As the hours wore on, I came to understand that there is a very delicate balance going on here, in a very complicated world. Irresponsible exposure of information that has been gathered about US citizens would be a violation of (Director Comey's and Director Rogers') sworn duty. At the same time they are duty-bound to protect US citizens, they are duty-bound to investigate people, both native and foreign, respectively.

This is no simple task.

Even though I managed, in the several hours I listened to all this, to mix 1360 pounds of concrete and place it strategically it in the ground in my yard, this labor that I did was far easier, I concluded, than the task that has been appointed to Directors Comey and Rogers.

To those two public servants, I am moved to say: Thank you, gentlemen, for your service.

I did, nevertheless, notice a pattern developing in all this Congressional enquiry that flooded my earbuds as I labored through the day.

The Directors' hesitant refusals to answer all questions were frequently preceded and/or followed up by lengthy statements from the Representatives who were questioning them.

At first, I thought this was just the politicians grandstanding, running their mouths to convince the public of their eloquence in the grave matters of national security.

By the end of the day, however, I had figured out that the Representatives were using the public forum to inject information from their own research into the public record. This too, is important.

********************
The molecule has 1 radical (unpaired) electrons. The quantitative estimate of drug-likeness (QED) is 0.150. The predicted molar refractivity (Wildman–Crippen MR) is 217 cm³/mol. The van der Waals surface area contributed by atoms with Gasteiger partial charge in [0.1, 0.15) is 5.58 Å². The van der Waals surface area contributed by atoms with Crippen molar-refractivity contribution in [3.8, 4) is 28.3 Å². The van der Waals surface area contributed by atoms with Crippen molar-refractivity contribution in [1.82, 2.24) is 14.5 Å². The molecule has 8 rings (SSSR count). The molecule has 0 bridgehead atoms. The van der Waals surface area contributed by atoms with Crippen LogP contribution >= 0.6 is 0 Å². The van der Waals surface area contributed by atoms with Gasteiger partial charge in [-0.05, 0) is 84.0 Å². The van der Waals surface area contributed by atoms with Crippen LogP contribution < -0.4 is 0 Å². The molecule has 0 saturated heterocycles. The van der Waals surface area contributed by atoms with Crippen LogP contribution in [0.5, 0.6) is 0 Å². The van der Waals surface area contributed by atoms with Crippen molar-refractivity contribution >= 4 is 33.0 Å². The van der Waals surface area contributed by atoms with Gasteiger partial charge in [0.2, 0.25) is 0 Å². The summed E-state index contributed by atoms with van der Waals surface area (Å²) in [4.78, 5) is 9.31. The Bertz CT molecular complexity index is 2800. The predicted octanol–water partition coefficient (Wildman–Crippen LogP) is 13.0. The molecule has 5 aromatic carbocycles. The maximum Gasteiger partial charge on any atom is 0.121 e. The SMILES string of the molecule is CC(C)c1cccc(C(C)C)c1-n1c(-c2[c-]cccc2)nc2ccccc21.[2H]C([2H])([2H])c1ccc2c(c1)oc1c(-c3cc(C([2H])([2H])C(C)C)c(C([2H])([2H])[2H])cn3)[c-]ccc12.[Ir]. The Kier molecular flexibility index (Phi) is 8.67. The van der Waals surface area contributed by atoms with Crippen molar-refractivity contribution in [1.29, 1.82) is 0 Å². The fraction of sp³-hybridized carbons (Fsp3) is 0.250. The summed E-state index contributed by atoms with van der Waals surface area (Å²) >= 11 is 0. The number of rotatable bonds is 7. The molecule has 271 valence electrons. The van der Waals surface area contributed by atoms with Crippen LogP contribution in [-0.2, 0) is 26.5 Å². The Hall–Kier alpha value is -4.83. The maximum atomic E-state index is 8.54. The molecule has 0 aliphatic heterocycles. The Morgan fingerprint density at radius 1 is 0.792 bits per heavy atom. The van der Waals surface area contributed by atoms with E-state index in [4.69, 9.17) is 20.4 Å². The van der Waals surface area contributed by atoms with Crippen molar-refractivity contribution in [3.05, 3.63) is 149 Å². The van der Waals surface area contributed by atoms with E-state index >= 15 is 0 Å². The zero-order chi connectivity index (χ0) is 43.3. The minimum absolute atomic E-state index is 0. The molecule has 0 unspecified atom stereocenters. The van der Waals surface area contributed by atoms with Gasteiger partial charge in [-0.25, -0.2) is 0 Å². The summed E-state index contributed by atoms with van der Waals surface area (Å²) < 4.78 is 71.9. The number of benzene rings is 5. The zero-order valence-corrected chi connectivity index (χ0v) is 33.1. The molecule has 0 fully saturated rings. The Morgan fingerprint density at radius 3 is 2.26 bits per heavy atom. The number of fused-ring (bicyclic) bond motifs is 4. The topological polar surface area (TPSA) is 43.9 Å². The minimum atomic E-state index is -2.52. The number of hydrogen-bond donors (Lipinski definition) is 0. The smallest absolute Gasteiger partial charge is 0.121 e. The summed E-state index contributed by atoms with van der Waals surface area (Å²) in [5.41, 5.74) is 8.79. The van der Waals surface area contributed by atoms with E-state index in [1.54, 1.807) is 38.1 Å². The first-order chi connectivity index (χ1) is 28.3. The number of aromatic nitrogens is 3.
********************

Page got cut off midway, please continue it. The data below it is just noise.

I see it as public education, much more important than, say, how bathroom assignments are administered in public schools.

For instance,

Rep. Andre Carson says "There's a lot at stake here for Russia."

I'm paraphrasing Rep. Carson's message here. He went on to explain . . . This is big money, lots of implications. If they (the Russians) can legitimate their annexation of Crimea, what's next? Are we looking at a new 'iron curtain'? . the United States, as leader of the free world, is the only check on Russian expansion. . . At the Republican convention in July, Paul Manafort, Carter Page and Trump himself changed the Republican party platform to no longer arm Ukraine. So, the same month that Trump denied Putin's role in Ukraine, Trump's team weakened the party platform on Ukraine, and . . . this was the same month that certain individuals in the Trump orbit held secret meetings with Russian officials, some of which may have been on the topic of sanctions . . . this is no coincidence in my opinion. . .